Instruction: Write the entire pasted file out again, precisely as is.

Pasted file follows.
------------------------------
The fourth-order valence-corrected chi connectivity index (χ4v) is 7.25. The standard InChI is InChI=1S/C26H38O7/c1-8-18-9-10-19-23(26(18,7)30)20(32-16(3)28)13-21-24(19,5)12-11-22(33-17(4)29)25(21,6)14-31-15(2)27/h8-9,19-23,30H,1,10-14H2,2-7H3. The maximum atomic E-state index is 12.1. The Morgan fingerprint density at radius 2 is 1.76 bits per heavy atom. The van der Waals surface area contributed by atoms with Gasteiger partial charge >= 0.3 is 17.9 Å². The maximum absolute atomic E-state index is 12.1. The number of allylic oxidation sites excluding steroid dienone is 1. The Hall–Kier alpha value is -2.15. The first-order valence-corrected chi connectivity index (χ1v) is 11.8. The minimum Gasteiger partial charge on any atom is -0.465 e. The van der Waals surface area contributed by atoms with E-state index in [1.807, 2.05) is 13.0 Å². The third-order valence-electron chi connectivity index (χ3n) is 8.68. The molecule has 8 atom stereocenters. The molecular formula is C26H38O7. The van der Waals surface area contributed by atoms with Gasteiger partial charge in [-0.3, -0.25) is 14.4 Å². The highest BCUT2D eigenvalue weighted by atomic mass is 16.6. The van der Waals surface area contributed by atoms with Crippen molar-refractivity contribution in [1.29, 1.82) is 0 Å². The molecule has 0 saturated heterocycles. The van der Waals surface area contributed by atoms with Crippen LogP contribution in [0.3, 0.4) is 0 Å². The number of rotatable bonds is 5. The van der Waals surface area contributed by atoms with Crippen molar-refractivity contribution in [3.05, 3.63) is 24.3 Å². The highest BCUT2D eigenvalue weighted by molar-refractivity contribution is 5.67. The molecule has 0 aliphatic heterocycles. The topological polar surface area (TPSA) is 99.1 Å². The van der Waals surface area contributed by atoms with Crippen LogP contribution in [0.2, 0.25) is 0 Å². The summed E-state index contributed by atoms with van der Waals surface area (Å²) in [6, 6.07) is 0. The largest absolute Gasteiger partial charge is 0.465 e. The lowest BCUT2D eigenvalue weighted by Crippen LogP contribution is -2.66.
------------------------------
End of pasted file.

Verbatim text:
The fourth-order valence-corrected chi connectivity index (χ4v) is 7.25. The standard InChI is InChI=1S/C26H38O7/c1-8-18-9-10-19-23(26(18,7)30)20(32-16(3)28)13-21-24(19,5)12-11-22(33-17(4)29)25(21,6)14-31-15(2)27/h8-9,19-23,30H,1,10-14H2,2-7H3. The maximum atomic E-state index is 12.1. The Morgan fingerprint density at radius 2 is 1.76 bits per heavy atom. The van der Waals surface area contributed by atoms with Gasteiger partial charge >= 0.3 is 17.9 Å². The maximum absolute atomic E-state index is 12.1. The number of allylic oxidation sites excluding steroid dienone is 1. The Hall–Kier alpha value is -2.15. The first-order valence-corrected chi connectivity index (χ1v) is 11.8. The minimum Gasteiger partial charge on any atom is -0.465 e. The van der Waals surface area contributed by atoms with E-state index in [1.807, 2.05) is 13.0 Å². The third-order valence-electron chi connectivity index (χ3n) is 8.68. The molecule has 8 atom stereocenters. The molecular formula is C26H38O7. The van der Waals surface area contributed by atoms with Gasteiger partial charge in [-0.3, -0.25) is 14.4 Å². The highest BCUT2D eigenvalue weighted by atomic mass is 16.6. The van der Waals surface area contributed by atoms with Crippen molar-refractivity contribution in [1.29, 1.82) is 0 Å². The molecule has 0 saturated heterocycles. The van der Waals surface area contributed by atoms with Crippen LogP contribution in [0.3, 0.4) is 0 Å². The number of rotatable bonds is 5. The van der Waals surface area contributed by atoms with Crippen molar-refractivity contribution in [3.05, 3.63) is 24.3 Å². The highest BCUT2D eigenvalue weighted by molar-refractivity contribution is 5.67. The molecule has 0 aliphatic heterocycles. The topological polar surface area (TPSA) is 99.1 Å². The van der Waals surface area contributed by atoms with Crippen LogP contribution in [0.2, 0.25) is 0 Å². The summed E-state index contributed by atoms with van der Waals surface area (Å²) in [6, 6.07) is 0. The largest absolute Gasteiger partial charge is 0.465 e. The lowest BCUT2D eigenvalue weighted by Crippen LogP contribution is -2.66.